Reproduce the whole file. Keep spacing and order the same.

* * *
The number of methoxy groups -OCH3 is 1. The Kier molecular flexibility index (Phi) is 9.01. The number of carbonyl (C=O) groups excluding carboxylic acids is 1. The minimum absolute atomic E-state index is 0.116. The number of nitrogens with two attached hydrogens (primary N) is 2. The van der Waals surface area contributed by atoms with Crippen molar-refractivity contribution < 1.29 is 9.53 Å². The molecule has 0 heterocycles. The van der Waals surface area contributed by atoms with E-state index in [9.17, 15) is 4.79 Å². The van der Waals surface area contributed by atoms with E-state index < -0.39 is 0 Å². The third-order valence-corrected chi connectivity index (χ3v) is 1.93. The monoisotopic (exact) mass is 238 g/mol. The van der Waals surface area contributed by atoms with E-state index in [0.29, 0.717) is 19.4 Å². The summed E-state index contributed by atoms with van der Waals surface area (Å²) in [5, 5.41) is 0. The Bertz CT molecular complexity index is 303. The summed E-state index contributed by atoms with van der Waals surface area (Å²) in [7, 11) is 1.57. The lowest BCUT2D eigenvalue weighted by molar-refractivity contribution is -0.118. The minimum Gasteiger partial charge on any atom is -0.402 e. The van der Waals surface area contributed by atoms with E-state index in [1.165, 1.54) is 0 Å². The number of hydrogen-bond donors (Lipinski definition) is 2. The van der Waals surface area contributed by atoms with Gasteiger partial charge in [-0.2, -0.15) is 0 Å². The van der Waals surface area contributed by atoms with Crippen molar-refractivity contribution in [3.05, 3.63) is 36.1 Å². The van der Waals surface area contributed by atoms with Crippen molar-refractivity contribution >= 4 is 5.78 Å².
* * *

The number of methoxy groups -OCH3 is 1. The Kier molecular flexibility index (Phi) is 9.01. The number of carbonyl (C=O) groups excluding carboxylic acids is 1. The minimum absolute atomic E-state index is 0.116. The number of nitrogens with two attached hydrogens (primary N) is 2. The van der Waals surface area contributed by atoms with Crippen molar-refractivity contribution < 1.29 is 9.53 Å². The molecule has 0 heterocycles. The van der Waals surface area contributed by atoms with E-state index in [9.17, 15) is 4.79 Å². The van der Waals surface area contributed by atoms with E-state index < -0.39 is 0 Å². The third-order valence-corrected chi connectivity index (χ3v) is 1.93. The monoisotopic (exact) mass is 238 g/mol. The van der Waals surface area contributed by atoms with E-state index in [0.29, 0.717) is 19.4 Å². The summed E-state index contributed by atoms with van der Waals surface area (Å²) in [5, 5.41) is 0. The Bertz CT molecular complexity index is 303. The summed E-state index contributed by atoms with van der Waals surface area (Å²) in [7, 11) is 1.57. The lowest BCUT2D eigenvalue weighted by molar-refractivity contribution is -0.118. The minimum Gasteiger partial charge on any atom is -0.402 e. The van der Waals surface area contributed by atoms with E-state index in [1.165, 1.54) is 0 Å². The number of hydrogen-bond donors (Lipinski definition) is 2. The van der Waals surface area contributed by atoms with Gasteiger partial charge in [-0.2, -0.15) is 0 Å². The van der Waals surface area contributed by atoms with Crippen molar-refractivity contribution in [3.05, 3.63) is 36.1 Å². The van der Waals surface area contributed by atoms with Crippen molar-refractivity contribution >= 4 is 5.78 Å².